Coca-Cola and Pepsi take a stand against the plastics industry
Single-use plastics is one of the biggest problems in our world today, but Coca-Cola and PepsiCo are fighting back by withdrawing from the Plastics Industry Association.
The plastic trade group represents major plastics manufacturers such as Exxon and Shell, oil companies that produce plastics using petroleum, which poisons the environment, kills wildlife and even harms our own personal health.
Plastics are now found polluting even the most remote parts of the globe as most are unrecyclable, which is why they are burying us. Wildlife such as whales and birds eat it and die. And it breaks down into microplastics that can be found in our bodies.
Despite all of this damage, the Plastics Industry Association is still lobbying against bans on plastic bags, which it would not do if it truly cared about the planet. And that’s why the two largest soda companies on Earth have ended their membership.
“We withdrew earlier this year as a result of positions the organization was taking that were not fully consistent with our commitments and goals,” a Coca-Cola spokesperson said.
“We do not participate in the policy advocacy work of the association or its subsidiaries, and our membership will conclude at the end of this year,” a PepsiCo spokesperson added.
According to EcoWatch:
The exit from the Plastics Industry Association follows other companies like Clorox, medical device manufacturer Becton Dickinson, and hygiene and cleaning tech company Ecolab — all of which opposed the trade group’s ethics and ended membership last year.
Both Cola-Cola and PepsiCo have pledged to use only recyclable, reusable or compostable containers and packaging for their products by 2025. They recognize that the winds have shifted against plastics as more people become aware of the harm they cause.
Unfortunately, the head of the Plastics Industry Association tried to portray the group as one that is fighting for change even as it clearly fights to prevent it from happening.
“This is unfortunate—consumer brands are integral to making sustainability commitments into realities, by working with their suppliers to make lasting change,” Long said, according to Newsweek. “For example, our members work together to align their efforts to put recycling and sustainability at the forefront of their businesses.”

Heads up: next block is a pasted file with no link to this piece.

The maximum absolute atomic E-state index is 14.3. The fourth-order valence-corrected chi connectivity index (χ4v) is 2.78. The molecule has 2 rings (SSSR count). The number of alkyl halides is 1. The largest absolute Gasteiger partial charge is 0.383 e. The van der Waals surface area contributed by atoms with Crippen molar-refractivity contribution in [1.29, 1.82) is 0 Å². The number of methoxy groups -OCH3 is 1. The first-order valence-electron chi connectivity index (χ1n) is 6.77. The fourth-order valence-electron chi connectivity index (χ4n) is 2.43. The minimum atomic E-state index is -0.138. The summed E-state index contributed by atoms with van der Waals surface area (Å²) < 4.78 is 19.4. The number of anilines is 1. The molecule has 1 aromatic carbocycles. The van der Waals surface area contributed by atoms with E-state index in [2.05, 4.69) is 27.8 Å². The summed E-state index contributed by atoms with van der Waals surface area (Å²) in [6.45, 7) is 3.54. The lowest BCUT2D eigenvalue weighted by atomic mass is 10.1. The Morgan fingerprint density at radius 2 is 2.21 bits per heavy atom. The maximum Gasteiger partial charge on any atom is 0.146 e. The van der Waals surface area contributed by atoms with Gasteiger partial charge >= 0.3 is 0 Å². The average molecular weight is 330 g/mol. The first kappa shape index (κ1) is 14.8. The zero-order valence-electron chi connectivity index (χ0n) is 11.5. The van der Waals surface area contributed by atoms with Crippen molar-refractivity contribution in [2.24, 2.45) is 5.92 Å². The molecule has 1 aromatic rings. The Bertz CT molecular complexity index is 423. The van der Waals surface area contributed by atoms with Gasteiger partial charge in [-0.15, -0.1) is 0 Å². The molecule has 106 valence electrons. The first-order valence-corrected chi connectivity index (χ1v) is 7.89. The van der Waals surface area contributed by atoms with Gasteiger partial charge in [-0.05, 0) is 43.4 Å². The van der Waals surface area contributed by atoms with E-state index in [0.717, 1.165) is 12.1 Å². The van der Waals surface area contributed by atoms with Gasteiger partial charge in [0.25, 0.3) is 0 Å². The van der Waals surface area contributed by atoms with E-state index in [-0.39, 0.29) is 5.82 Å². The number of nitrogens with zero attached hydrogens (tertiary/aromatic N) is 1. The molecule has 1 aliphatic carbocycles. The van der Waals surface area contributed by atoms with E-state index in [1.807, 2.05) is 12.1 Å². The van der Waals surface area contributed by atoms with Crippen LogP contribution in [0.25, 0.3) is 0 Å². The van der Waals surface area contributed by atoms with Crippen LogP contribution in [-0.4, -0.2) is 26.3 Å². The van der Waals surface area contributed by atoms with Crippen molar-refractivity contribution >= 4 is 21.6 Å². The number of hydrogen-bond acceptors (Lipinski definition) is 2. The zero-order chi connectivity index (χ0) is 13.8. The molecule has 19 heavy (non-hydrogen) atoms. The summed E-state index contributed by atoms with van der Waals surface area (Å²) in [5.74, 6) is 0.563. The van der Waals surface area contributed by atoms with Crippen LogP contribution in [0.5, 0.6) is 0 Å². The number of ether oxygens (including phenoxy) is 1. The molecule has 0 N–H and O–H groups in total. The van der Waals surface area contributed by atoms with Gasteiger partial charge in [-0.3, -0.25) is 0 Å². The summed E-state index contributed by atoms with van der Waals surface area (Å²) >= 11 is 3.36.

Long even pretended to play nice with Greenpeace, the environmental group that has been pushing companies to reject the plastics industry.
“Once again, we invite Greenpeace to work with us to help implement meaningful and sustainable advances to improve our environment, such as modernizing and expanding recycling infrastructure,” Long said.
But that’s a complete lie. The plastics industry is not interested in change. If that were the case, they would stop lobbying against bans that are necessary to force the industry to change. Cola-Cola, Pepsi and other companies understand the need for change.
“Companies understand that they cannot publicly say they want to end plastic pollution, while financially supporting an association that lobbies for our continued reliance on throwaway plastics,” Greenpeace USA Oceans Campaign Director John Hoceva said in a statement. “This is a victory for every person that spoke up and asked Coca-Cola and PepsiCo to put their money where their mouths are and tell the Plastics Industry Association to stop preventing plastic reduction efforts.”
If the plastics industry really cares about the environment and remaining relevant, they will make products that can truly be recycled, reused or composted so that our world and our health does not suffer for their greed.
Featured Image: Screenshot